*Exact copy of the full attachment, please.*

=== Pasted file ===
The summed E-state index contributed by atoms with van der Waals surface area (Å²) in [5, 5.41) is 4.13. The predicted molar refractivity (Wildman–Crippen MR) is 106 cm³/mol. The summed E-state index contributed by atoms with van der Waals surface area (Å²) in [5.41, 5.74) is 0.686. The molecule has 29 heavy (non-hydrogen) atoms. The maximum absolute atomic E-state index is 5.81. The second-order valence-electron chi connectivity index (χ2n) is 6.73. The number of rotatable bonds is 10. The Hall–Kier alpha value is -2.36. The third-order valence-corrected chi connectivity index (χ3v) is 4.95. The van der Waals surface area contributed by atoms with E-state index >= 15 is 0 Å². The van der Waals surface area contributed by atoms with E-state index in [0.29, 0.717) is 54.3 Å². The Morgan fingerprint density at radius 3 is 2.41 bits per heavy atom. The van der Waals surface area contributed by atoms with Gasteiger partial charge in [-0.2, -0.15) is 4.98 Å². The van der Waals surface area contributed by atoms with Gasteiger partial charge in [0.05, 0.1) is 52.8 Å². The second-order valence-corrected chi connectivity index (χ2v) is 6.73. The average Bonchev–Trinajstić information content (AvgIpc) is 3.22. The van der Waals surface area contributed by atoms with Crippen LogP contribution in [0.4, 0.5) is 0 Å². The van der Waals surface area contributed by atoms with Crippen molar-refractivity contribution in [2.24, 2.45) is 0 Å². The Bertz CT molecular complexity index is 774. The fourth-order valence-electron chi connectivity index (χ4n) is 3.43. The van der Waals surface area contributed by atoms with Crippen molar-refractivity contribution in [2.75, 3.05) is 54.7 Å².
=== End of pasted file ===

The summed E-state index contributed by atoms with van der Waals surface area (Å²) in [5, 5.41) is 4.13. The predicted molar refractivity (Wildman–Crippen MR) is 106 cm³/mol. The summed E-state index contributed by atoms with van der Waals surface area (Å²) in [5.41, 5.74) is 0.686. The molecule has 29 heavy (non-hydrogen) atoms. The maximum absolute atomic E-state index is 5.81. The second-order valence-electron chi connectivity index (χ2n) is 6.73. The number of rotatable bonds is 10. The Hall–Kier alpha value is -2.36. The third-order valence-corrected chi connectivity index (χ3v) is 4.95. The van der Waals surface area contributed by atoms with E-state index >= 15 is 0 Å². The van der Waals surface area contributed by atoms with E-state index in [0.29, 0.717) is 54.3 Å². The Morgan fingerprint density at radius 3 is 2.41 bits per heavy atom. The van der Waals surface area contributed by atoms with Gasteiger partial charge in [-0.2, -0.15) is 4.98 Å². The van der Waals surface area contributed by atoms with Gasteiger partial charge in [0.05, 0.1) is 52.8 Å². The second-order valence-corrected chi connectivity index (χ2v) is 6.73. The average Bonchev–Trinajstić information content (AvgIpc) is 3.22. The van der Waals surface area contributed by atoms with Crippen LogP contribution in [0.4, 0.5) is 0 Å². The van der Waals surface area contributed by atoms with Crippen molar-refractivity contribution in [2.24, 2.45) is 0 Å². The Bertz CT molecular complexity index is 774. The fourth-order valence-electron chi connectivity index (χ4n) is 3.43. The van der Waals surface area contributed by atoms with Crippen molar-refractivity contribution in [2.75, 3.05) is 54.7 Å².